Every character’s life is miserable in some way or another, some more extreme than others, all as a result of their New Canaan experience. In some ways the book is a horror story, particularly when you learn about some of the things the individuals have done to each other and the utter hopelessness of their lives. The book is well conceived and written and all of the lives and events are well connected. But the story is unpleasant and the misery of the community and the experiences are not well explained or understandable. Maybe Markley is telling us that small town life is insular and miserable. I certainly felt miserable and tortured when I was done, so if that was the intent, I say job well done. If you want to punish yourself with well written unpleasantness, then by all means read this book. It can be reserved at the Cuyahoga County Public Library by clicking here.

Salvage the Bones – by Jesmyn Ward

Jesmyn Ward’s National Book award winner “Salvage the Bones” is a  complex, often difficult story that simply pulls the reader into the lives of a poor Mississippi family that ultimately survives Hurricane Katrina. In a Question and Answer session regarding the book, Jesmyn Ward says “I often feel that if I can get the language just right, the language hypnotizes the reader.” In Salvage the Bones, Jesmyn Ward not only succeeds in hypnotizing the reader, but she makes the reader feel like she is living through every painful and uncomfortable moment described in the book.

The novel is broken down into twelve days, days one through eleven leading up to Hurricane Katrina, and day twelve describing the initial aftermath. Each day follows siblings Randall, Skeetah, Esch, and Junior, as well as “Daddy”, living in Bois Sauvage, Mississippi.   The family’s mother had died 7 years before during child birth. Along with the family are friends Manny, Marquise and Big Henry, as well as others. A lot happens during the 12 days, but interspersed throughout the first 11 days are preparations for the hurricane.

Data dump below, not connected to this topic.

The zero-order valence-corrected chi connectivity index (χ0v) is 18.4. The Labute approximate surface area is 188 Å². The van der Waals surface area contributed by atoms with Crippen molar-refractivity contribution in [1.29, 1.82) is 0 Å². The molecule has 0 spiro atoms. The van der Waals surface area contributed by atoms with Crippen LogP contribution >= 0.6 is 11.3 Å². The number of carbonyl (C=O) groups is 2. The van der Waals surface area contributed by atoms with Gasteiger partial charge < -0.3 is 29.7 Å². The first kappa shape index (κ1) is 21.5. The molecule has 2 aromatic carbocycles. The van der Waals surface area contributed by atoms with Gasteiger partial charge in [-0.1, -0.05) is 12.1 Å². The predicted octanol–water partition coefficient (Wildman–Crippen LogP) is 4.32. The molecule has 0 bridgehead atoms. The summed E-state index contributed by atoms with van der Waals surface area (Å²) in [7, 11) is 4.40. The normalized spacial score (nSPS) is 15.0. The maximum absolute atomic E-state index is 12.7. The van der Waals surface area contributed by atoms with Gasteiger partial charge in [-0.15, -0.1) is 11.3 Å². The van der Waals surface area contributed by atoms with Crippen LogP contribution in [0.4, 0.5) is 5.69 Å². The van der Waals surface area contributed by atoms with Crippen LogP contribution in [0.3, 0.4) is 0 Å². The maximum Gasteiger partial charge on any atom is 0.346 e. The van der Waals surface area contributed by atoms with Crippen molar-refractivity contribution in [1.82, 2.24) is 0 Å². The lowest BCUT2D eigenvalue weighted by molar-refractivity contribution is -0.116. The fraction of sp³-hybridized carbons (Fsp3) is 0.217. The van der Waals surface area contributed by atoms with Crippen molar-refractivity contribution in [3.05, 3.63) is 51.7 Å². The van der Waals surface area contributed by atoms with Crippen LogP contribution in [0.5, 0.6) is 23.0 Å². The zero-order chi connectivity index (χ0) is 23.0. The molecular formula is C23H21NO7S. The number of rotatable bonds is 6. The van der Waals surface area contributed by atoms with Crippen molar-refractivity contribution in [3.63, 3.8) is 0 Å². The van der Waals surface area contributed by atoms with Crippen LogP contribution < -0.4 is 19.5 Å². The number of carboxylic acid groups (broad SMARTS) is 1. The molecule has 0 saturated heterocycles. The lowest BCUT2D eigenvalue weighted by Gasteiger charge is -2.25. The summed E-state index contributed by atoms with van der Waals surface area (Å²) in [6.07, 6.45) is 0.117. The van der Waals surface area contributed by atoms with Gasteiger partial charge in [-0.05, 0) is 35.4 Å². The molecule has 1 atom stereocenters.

At the start of the novel Skeetah’s beloved pit bull, China, is giving birth to 5 puppies. China, the puppies and dog fighting play a significant role in the book. Esch, who is 15 years old and telling the story, is naively in love with Manny and discovers early in the story that she is pregnant.

A siblings are very active.  Skeetah breaks into a neighboring  family’s property to get worming medication for his beloved China and the puppies. Daddy, an alcoholic, has an accident and loses some of his fingers. Randall, a basketball prodigy, loses an opportunity to go to a basketball camp where he could be discovered. Esch and Manny have a falling out and Junior, 7 years old, just tries to keep up. Throughout Esch’s narration she weaves in the story of Medea, the Greek sorceress who slaughters her children to punish her husband for taking a new bride. This is a paltry summary of a complex and beautifully written story.

The Hurricane proves to be much stronger and violent than the family anticipated. Their house is devastated and they almost drown, but through ingenuity and love they all find a way to survive. Looking at the aftermath, Esch observes that “…there is nothing but mangled wood and steel in a great pile, and suddenly there is a great split between now and then, and I wonder where the world where that day happened has gone, because we are not in it.”

The book is simply brilliant. Throughout all the tragedy the family sticks together and that strength and love is one of the hopeful aspects of an otherwise difficult story. In addition, their close friendships, in particular with Big Henry, reassure the reader of the goodness in the world. This is a book that will stick with me for a long time. Ward’s ability to make the reader actually feel part of the story, without ever telling the reader how to feel or having any of the characters engage in a soliloquy about their emotions is awe inspiring. This book deserved the National Book Award and is a must read. You can reserve it at the Cuyahoga County Public Library by clicking here.